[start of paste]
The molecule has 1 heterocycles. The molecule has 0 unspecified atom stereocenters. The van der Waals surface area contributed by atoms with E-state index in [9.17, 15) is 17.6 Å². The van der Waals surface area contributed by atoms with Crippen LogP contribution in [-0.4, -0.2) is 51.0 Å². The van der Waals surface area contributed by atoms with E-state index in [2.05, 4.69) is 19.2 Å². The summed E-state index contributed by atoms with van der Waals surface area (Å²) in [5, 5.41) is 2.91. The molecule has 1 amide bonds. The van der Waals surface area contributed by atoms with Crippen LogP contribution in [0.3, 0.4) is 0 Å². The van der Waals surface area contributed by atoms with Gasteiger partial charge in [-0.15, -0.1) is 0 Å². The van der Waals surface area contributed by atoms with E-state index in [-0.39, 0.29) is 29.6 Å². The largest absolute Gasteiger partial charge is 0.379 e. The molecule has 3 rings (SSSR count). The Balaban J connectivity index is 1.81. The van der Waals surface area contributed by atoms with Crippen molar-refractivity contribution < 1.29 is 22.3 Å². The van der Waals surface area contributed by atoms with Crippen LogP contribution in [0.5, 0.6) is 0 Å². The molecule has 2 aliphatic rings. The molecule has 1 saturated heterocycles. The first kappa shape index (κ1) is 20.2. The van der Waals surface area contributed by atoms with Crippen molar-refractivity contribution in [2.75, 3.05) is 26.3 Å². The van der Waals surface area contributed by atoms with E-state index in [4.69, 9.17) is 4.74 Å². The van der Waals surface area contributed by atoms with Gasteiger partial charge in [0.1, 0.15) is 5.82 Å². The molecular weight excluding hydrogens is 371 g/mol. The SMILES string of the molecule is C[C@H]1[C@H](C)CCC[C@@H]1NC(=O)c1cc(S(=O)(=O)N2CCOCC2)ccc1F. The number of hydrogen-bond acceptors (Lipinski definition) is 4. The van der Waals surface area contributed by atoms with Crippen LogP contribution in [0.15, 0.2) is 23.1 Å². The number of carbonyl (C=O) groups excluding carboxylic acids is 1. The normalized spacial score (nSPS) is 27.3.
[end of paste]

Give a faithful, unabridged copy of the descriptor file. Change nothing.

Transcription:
The molecule has 1 heterocycles. The molecule has 0 unspecified atom stereocenters. The van der Waals surface area contributed by atoms with E-state index in [9.17, 15) is 17.6 Å². The van der Waals surface area contributed by atoms with Crippen LogP contribution in [-0.4, -0.2) is 51.0 Å². The van der Waals surface area contributed by atoms with E-state index in [2.05, 4.69) is 19.2 Å². The summed E-state index contributed by atoms with van der Waals surface area (Å²) in [5, 5.41) is 2.91. The molecule has 1 amide bonds. The van der Waals surface area contributed by atoms with Crippen LogP contribution in [0.3, 0.4) is 0 Å². The van der Waals surface area contributed by atoms with Gasteiger partial charge in [-0.15, -0.1) is 0 Å². The van der Waals surface area contributed by atoms with E-state index in [-0.39, 0.29) is 29.6 Å². The largest absolute Gasteiger partial charge is 0.379 e. The molecule has 3 rings (SSSR count). The Balaban J connectivity index is 1.81. The van der Waals surface area contributed by atoms with Crippen molar-refractivity contribution < 1.29 is 22.3 Å². The van der Waals surface area contributed by atoms with Crippen LogP contribution in [0.5, 0.6) is 0 Å². The molecule has 2 aliphatic rings. The molecule has 1 saturated heterocycles. The first kappa shape index (κ1) is 20.2. The van der Waals surface area contributed by atoms with Crippen molar-refractivity contribution in [2.75, 3.05) is 26.3 Å². The van der Waals surface area contributed by atoms with E-state index in [4.69, 9.17) is 4.74 Å². The van der Waals surface area contributed by atoms with Gasteiger partial charge in [0.1, 0.15) is 5.82 Å². The molecular weight excluding hydrogens is 371 g/mol. The SMILES string of the molecule is C[C@H]1[C@H](C)CCC[C@@H]1NC(=O)c1cc(S(=O)(=O)N2CCOCC2)ccc1F. The number of hydrogen-bond acceptors (Lipinski definition) is 4. The van der Waals surface area contributed by atoms with Crippen LogP contribution in [0.15, 0.2) is 23.1 Å². The number of carbonyl (C=O) groups excluding carboxylic acids is 1. The normalized spacial score (nSPS) is 27.3.